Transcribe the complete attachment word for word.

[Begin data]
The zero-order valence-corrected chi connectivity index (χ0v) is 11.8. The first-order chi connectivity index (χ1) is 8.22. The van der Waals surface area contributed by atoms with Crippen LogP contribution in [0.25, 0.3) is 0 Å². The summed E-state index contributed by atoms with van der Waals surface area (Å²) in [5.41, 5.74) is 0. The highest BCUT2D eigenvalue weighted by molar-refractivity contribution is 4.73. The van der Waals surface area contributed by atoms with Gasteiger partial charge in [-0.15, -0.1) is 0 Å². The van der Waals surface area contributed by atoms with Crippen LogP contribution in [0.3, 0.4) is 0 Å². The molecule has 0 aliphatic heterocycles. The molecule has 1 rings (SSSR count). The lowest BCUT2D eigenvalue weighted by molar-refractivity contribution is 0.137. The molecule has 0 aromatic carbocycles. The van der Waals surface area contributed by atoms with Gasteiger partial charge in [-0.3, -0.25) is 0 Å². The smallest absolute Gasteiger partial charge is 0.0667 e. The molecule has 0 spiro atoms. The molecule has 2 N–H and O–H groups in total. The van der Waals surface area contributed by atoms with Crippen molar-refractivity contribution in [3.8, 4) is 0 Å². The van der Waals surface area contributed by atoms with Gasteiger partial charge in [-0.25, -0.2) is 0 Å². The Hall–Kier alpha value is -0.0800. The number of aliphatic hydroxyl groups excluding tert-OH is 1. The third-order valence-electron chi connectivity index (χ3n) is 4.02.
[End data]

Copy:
The zero-order valence-corrected chi connectivity index (χ0v) is 11.8. The first-order chi connectivity index (χ1) is 8.22. The van der Waals surface area contributed by atoms with Crippen LogP contribution in [0.25, 0.3) is 0 Å². The summed E-state index contributed by atoms with van der Waals surface area (Å²) in [5.41, 5.74) is 0. The highest BCUT2D eigenvalue weighted by molar-refractivity contribution is 4.73. The van der Waals surface area contributed by atoms with Gasteiger partial charge in [-0.15, -0.1) is 0 Å². The van der Waals surface area contributed by atoms with Crippen LogP contribution in [0.3, 0.4) is 0 Å². The molecule has 0 aliphatic heterocycles. The molecule has 1 rings (SSSR count). The lowest BCUT2D eigenvalue weighted by molar-refractivity contribution is 0.137. The molecule has 0 aromatic carbocycles. The van der Waals surface area contributed by atoms with Gasteiger partial charge in [-0.3, -0.25) is 0 Å². The smallest absolute Gasteiger partial charge is 0.0667 e. The molecule has 0 spiro atoms. The molecule has 2 N–H and O–H groups in total. The van der Waals surface area contributed by atoms with Crippen molar-refractivity contribution in [3.8, 4) is 0 Å². The van der Waals surface area contributed by atoms with Gasteiger partial charge in [-0.25, -0.2) is 0 Å². The Hall–Kier alpha value is -0.0800. The number of aliphatic hydroxyl groups excluding tert-OH is 1. The third-order valence-electron chi connectivity index (χ3n) is 4.02.